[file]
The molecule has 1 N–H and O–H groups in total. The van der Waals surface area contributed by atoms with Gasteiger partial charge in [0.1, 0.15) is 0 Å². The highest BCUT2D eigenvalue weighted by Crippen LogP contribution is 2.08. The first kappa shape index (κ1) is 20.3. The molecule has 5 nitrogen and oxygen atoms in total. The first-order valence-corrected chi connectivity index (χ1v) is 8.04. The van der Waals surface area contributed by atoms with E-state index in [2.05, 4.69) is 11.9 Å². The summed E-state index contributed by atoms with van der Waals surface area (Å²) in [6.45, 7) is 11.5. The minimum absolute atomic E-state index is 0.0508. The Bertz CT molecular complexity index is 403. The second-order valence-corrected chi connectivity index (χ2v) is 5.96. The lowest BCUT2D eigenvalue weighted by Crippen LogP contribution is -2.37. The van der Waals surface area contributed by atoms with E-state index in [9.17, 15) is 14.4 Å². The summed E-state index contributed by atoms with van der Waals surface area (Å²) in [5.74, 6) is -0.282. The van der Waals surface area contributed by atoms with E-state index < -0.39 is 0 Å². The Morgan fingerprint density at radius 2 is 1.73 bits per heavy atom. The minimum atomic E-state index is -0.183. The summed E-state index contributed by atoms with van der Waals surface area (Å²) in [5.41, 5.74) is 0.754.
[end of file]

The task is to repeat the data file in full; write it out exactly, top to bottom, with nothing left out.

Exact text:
The molecule has 1 N–H and O–H groups in total. The van der Waals surface area contributed by atoms with Gasteiger partial charge in [0.1, 0.15) is 0 Å². The highest BCUT2D eigenvalue weighted by Crippen LogP contribution is 2.08. The first kappa shape index (κ1) is 20.3. The molecule has 5 nitrogen and oxygen atoms in total. The first-order valence-corrected chi connectivity index (χ1v) is 8.04. The van der Waals surface area contributed by atoms with E-state index in [2.05, 4.69) is 11.9 Å². The summed E-state index contributed by atoms with van der Waals surface area (Å²) in [6.45, 7) is 11.5. The minimum absolute atomic E-state index is 0.0508. The Bertz CT molecular complexity index is 403. The second-order valence-corrected chi connectivity index (χ2v) is 5.96. The lowest BCUT2D eigenvalue weighted by Crippen LogP contribution is -2.37. The van der Waals surface area contributed by atoms with E-state index in [9.17, 15) is 14.4 Å². The summed E-state index contributed by atoms with van der Waals surface area (Å²) in [5.74, 6) is -0.282. The van der Waals surface area contributed by atoms with E-state index < -0.39 is 0 Å². The Morgan fingerprint density at radius 2 is 1.73 bits per heavy atom. The minimum atomic E-state index is -0.183. The summed E-state index contributed by atoms with van der Waals surface area (Å²) in [5.41, 5.74) is 0.754.